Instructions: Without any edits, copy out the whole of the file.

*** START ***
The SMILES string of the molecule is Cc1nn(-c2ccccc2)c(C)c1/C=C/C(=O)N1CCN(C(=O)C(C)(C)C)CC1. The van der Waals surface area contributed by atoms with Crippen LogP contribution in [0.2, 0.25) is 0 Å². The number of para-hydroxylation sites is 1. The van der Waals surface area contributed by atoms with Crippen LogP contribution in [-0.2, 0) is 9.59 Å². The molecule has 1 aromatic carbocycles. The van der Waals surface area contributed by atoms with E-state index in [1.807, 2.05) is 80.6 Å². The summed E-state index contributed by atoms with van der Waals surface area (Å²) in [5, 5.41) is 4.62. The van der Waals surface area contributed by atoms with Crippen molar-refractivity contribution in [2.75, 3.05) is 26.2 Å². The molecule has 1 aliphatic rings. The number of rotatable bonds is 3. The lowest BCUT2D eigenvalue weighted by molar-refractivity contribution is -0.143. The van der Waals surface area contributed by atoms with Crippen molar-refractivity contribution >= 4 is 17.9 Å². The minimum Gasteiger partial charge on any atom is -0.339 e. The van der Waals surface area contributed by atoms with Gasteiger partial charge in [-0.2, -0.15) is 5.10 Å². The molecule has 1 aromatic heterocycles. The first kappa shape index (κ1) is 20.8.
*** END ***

The SMILES string of the molecule is Cc1nn(-c2ccccc2)c(C)c1/C=C/C(=O)N1CCN(C(=O)C(C)(C)C)CC1. The van der Waals surface area contributed by atoms with Crippen LogP contribution in [0.2, 0.25) is 0 Å². The number of para-hydroxylation sites is 1. The van der Waals surface area contributed by atoms with Crippen LogP contribution in [-0.2, 0) is 9.59 Å². The molecule has 1 aromatic carbocycles. The van der Waals surface area contributed by atoms with E-state index in [1.807, 2.05) is 80.6 Å². The summed E-state index contributed by atoms with van der Waals surface area (Å²) in [5, 5.41) is 4.62. The van der Waals surface area contributed by atoms with Crippen molar-refractivity contribution in [2.75, 3.05) is 26.2 Å². The molecule has 1 aliphatic rings. The number of rotatable bonds is 3. The lowest BCUT2D eigenvalue weighted by molar-refractivity contribution is -0.143. The van der Waals surface area contributed by atoms with Crippen molar-refractivity contribution >= 4 is 17.9 Å². The minimum Gasteiger partial charge on any atom is -0.339 e. The van der Waals surface area contributed by atoms with Gasteiger partial charge in [-0.2, -0.15) is 5.10 Å². The molecule has 1 aromatic heterocycles. The first kappa shape index (κ1) is 20.8.